quick reads

Stars and Supernovas 

Eventually, the hydrogen and helium inside a massive star’s core will be short of supply.

When this happens, the star contracts and its core gets hotter - hot enough to fuse helium, producing carbon. Next, even heavier elements than carbon build up at the centre, until the fusion of heavy elements (such as iron) does not produce any additional energy.

Finally the star implodes, its outer layers bounce off the core and are expelled into space.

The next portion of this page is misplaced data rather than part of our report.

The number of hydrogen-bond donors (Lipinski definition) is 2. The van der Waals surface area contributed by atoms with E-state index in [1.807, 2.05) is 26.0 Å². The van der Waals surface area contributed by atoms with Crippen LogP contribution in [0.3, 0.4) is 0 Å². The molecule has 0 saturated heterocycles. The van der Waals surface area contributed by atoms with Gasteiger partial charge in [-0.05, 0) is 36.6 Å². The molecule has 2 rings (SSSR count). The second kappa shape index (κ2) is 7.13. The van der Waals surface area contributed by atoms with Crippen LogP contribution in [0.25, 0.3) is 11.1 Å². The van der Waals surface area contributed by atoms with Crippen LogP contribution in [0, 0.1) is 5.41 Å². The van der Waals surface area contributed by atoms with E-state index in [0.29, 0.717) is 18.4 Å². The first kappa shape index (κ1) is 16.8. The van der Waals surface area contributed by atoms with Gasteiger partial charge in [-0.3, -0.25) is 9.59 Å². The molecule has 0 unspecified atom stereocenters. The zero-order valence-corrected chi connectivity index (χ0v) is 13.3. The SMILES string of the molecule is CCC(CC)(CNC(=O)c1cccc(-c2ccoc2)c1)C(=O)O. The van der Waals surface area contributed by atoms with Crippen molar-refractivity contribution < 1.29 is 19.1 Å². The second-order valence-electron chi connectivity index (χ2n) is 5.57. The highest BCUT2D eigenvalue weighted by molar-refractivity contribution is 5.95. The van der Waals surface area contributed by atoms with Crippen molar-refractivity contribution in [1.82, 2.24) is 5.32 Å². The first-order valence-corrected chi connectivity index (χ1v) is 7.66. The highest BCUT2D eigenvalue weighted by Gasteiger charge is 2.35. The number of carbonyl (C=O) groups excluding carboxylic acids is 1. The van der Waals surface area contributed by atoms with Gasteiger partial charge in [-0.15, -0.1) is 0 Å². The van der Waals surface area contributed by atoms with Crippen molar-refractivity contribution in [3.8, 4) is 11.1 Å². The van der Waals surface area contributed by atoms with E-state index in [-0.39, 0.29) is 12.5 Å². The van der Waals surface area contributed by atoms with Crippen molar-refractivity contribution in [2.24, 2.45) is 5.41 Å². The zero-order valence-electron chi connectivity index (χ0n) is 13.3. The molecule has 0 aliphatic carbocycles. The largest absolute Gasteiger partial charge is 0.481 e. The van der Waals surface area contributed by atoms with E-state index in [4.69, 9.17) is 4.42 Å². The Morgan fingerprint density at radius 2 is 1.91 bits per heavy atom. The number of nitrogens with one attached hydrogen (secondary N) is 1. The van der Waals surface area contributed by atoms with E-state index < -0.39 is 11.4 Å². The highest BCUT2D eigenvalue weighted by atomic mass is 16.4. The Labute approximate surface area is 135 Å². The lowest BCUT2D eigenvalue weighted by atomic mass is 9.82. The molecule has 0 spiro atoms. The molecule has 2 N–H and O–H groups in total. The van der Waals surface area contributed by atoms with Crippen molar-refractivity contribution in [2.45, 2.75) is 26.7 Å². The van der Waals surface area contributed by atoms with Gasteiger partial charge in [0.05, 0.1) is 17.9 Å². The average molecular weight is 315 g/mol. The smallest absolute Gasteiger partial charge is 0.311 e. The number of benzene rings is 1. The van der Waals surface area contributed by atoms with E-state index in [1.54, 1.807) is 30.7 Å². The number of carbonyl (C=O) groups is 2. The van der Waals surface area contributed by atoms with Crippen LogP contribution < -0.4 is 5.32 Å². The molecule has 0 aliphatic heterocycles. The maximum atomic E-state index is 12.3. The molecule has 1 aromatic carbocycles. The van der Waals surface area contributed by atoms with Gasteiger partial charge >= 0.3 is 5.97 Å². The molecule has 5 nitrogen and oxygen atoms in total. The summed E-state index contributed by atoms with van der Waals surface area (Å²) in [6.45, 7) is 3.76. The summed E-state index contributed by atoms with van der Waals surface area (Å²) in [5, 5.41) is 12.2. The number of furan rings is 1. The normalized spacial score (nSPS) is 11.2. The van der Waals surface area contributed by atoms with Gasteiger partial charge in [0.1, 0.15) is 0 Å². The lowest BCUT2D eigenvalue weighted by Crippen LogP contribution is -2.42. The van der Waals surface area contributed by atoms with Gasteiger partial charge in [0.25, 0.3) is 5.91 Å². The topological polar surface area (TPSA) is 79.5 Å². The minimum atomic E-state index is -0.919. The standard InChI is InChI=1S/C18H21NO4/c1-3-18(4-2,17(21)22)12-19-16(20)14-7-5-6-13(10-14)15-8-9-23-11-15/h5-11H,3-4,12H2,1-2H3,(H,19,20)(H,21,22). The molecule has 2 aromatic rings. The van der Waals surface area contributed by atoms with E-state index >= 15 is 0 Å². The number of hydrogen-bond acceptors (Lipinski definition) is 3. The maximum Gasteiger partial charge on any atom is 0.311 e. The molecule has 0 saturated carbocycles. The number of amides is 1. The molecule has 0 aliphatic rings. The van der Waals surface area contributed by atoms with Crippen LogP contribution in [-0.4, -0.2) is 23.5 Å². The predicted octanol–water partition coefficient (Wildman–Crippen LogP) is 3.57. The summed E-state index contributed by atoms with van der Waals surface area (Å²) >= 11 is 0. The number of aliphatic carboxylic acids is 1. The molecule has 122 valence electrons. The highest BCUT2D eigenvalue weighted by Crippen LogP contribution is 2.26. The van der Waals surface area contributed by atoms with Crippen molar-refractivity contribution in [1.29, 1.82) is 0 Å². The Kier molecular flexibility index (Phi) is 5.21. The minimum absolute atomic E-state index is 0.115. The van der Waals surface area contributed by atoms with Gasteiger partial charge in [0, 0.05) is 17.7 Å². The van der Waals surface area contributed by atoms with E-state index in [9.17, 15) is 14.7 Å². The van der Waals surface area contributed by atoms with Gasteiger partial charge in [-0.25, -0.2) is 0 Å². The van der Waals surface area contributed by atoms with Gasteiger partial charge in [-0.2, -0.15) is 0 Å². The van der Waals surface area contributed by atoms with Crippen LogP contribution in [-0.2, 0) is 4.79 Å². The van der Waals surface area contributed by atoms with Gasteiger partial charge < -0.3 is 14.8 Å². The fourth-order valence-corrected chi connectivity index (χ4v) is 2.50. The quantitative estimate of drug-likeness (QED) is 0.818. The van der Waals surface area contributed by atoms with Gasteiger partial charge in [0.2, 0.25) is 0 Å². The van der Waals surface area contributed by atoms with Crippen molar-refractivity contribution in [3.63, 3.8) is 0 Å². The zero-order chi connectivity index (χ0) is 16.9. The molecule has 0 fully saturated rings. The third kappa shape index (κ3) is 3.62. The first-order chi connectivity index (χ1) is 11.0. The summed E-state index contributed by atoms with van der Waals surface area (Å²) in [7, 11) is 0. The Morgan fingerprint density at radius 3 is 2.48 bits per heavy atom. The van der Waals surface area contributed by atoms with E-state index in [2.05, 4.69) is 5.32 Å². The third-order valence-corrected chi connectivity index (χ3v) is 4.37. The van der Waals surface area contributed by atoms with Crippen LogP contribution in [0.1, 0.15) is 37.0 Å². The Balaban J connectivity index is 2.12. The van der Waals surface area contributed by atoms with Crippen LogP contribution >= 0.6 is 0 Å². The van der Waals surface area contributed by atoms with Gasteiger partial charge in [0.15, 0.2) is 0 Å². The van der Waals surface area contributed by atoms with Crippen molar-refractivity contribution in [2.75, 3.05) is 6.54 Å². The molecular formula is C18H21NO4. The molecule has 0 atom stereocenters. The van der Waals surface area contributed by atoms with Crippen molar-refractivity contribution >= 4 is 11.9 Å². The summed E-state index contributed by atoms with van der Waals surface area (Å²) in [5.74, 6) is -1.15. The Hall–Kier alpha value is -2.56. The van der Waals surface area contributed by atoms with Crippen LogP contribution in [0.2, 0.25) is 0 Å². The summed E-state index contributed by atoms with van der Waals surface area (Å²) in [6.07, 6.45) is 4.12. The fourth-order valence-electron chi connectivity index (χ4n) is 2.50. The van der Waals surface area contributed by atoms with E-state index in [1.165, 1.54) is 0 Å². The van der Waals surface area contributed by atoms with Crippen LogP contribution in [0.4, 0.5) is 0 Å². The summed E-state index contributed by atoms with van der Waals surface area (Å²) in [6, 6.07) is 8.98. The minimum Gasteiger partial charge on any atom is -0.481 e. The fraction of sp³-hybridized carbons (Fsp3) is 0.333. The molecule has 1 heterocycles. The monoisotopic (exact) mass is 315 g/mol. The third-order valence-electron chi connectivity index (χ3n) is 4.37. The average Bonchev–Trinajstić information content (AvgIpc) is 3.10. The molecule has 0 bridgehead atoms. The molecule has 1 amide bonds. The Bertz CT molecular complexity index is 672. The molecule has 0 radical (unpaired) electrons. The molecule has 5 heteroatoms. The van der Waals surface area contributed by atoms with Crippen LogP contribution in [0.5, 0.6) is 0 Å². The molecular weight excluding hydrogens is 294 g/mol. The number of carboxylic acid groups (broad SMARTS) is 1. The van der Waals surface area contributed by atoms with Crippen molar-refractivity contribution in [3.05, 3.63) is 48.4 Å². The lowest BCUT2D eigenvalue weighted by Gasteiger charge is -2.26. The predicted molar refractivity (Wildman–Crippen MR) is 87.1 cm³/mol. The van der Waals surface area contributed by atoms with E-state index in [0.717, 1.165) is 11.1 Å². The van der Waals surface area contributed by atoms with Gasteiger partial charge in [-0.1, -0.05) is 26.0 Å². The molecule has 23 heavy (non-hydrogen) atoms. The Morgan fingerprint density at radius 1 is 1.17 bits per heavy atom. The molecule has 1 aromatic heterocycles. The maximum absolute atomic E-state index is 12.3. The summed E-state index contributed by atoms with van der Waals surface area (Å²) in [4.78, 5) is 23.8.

Over billions of years, unimaginable numbers of stars have lived and died, leaving behind vast nebulas that contain heavier elements like carbon, oxygen and nitrogen. These nebulas are the breeding grounds for new stars and planets. Our galaxy contains many nebulas. You can even see them with a small telescope on a clear night.

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